Lloyd's List is part of Maritime Intelligence

This site is operated by a business or businesses owned by Maritime Insights & Intelligence Limited, registered in England and Wales with company number 13831625 and address c/o Hackwood Secretaries Limited, One Silk Street, London EC2Y 8HQ, United Kingdom. Lloyd’s List Intelligence is a trading name of Maritime Insights & Intelligence Limited. Lloyd’s is the registered trademark of the Society Incorporated by the Lloyd’s Act 1871 by the name of Lloyd’s.

This copy is for your personal, non-commercial use. For high-quality copies or electronic reprints for distribution to colleagues or customers, please call UK support at +44 (0)20 3377 3996 / APAC support at +65 6508 2430

Printed By


China-run tanker shipping Russian oil hit by Houthis, US says

China-owned and -operated suezmax tanker was struck by Houthi missiles off Yemen, according to US Central Command

The oil tanker, which was headed to India, had stopped at a Russian oil exporting port before entering the Red Sea. The attack occurred just days after media reports that the Houthis had reached an agreement with China and Russia to ensure safe passage of vessels from those countries

A CHINESE oil tanker hauling Russian oil appears to have been hit by Houthi rockets near Yemen over the weekend, sparking questions over the rebel group’s alleged safe passage agreement with Beijing and Moscow.

The Houthis fired five anti-ship ballistic missiles at the Panama-flagged, 115,459 dwt ship Huang Pu (IMO: 9402469) on March 23 in the Red Sea, according to the US military’s Central Command.

The ship issued a distress call but did not request assistance.

US Central Command said the “Chinese-owned, Chinese-operated” tanker sustained only minimal damage, and a fire on board was extinguished within 30 minutes.

“No casualties were reported and the vessel resumed its course,” it said. “The Houthis attacked Huang Pu despite previously stating they would not attack Chinese vessels.”

Ship databases show the 2009-built Huang Pu’s registered owner is Hong Kong-based company Hera Gam Limited. Its technical and ISM manager is located in Zhoushan, China, while the beneficial owner is unknown.

Lloyd’s List vessel-tracking data shows the ship was broadcasting its entire crew as Chinese nationals via AIS signals, with its destination as India.

The vessel called at the Russian oil-exporting port of Ust-Luga from February 27 to 29, where its draft increased, indicating onward cargo was loaded, prior to entering the Suez Canal.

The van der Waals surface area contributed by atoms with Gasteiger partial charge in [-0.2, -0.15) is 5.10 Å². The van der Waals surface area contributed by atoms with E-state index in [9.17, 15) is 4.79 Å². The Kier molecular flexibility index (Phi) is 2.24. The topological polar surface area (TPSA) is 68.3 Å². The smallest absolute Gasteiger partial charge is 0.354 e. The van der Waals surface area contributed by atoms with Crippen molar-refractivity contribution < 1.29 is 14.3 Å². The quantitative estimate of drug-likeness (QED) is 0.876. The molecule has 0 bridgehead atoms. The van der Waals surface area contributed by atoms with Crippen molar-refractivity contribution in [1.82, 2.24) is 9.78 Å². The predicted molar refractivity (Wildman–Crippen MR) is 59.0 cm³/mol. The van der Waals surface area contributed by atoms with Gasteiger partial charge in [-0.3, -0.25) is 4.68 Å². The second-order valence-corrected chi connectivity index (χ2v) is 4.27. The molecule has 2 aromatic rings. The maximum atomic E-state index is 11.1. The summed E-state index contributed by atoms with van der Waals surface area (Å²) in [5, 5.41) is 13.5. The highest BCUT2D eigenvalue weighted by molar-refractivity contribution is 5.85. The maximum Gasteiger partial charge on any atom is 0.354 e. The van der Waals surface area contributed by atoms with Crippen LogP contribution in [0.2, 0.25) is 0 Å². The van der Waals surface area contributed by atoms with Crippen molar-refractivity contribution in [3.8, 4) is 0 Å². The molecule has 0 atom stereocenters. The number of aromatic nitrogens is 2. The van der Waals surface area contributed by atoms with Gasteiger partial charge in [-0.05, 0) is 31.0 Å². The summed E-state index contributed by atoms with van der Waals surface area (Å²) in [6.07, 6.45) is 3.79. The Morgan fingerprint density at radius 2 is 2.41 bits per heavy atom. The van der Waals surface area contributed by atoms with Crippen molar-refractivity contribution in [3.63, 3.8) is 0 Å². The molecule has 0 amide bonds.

The incident comes days after Bloomberg reported that the Houthis held talks with representatives from China and Russia in Oman and agreed to ensure safe passage for vessels from the two countries in the Red Sea, in exchange for their political support on the international stage.

Mohammed al-Bukhaiti, a Houthi political leader, assured in a January interview with the Russian news outlet Izvestia that ships from China and Russia can safely navigate the shipping lanes around Yemen, provided they have no affiliations with Israel.

It is unclear why Huang Pu was attacked. However, the tanker had been previously owned by UK firm Union Maritime until late 2023, which had another ship attacked by the Houthis before.

The Houthi assault on shipping in the Red Sea initially targeted vessels associated with Israel, in retaliation for its military actions in Gaza. The targets were later expanded to British and American ships, after the two nations carried out air strikes on some military sites in Yemen.

But there have been several previous incidents of ships being assaulted by mistake because of outdated ownership information in databases.

Owing to China’s close ties with Iran and influence in the region, Chinese vessels have been considered safer assets when transiting the Red Sea. Highlighting Chinese identity in Automatic Identification System signals is also a commonly used tactic to reduce attack risks.

Some smaller Chinese carriers have even launched new Red Sea services after larger competitors withdrew from the market.


Related Content


  • Related Vessels
  • Related Companies
  • Related Places
  • UsernamePublicRestriction



    Ask The Analyst

    Please Note: You can also Click below Link for Ask the Analyst
    Ask The Analyst

    Your question has been successfully sent to the email address below and we will get back as soon as possible. my@email.address.

    All fields are required.

    Please make sure all fields are completed.

    Please make sure you have filled out all fields

    Please make sure you have filled out all fields

    Please enter a valid e-mail address

    Please enter a valid Phone Number

    Ask your question to our analysts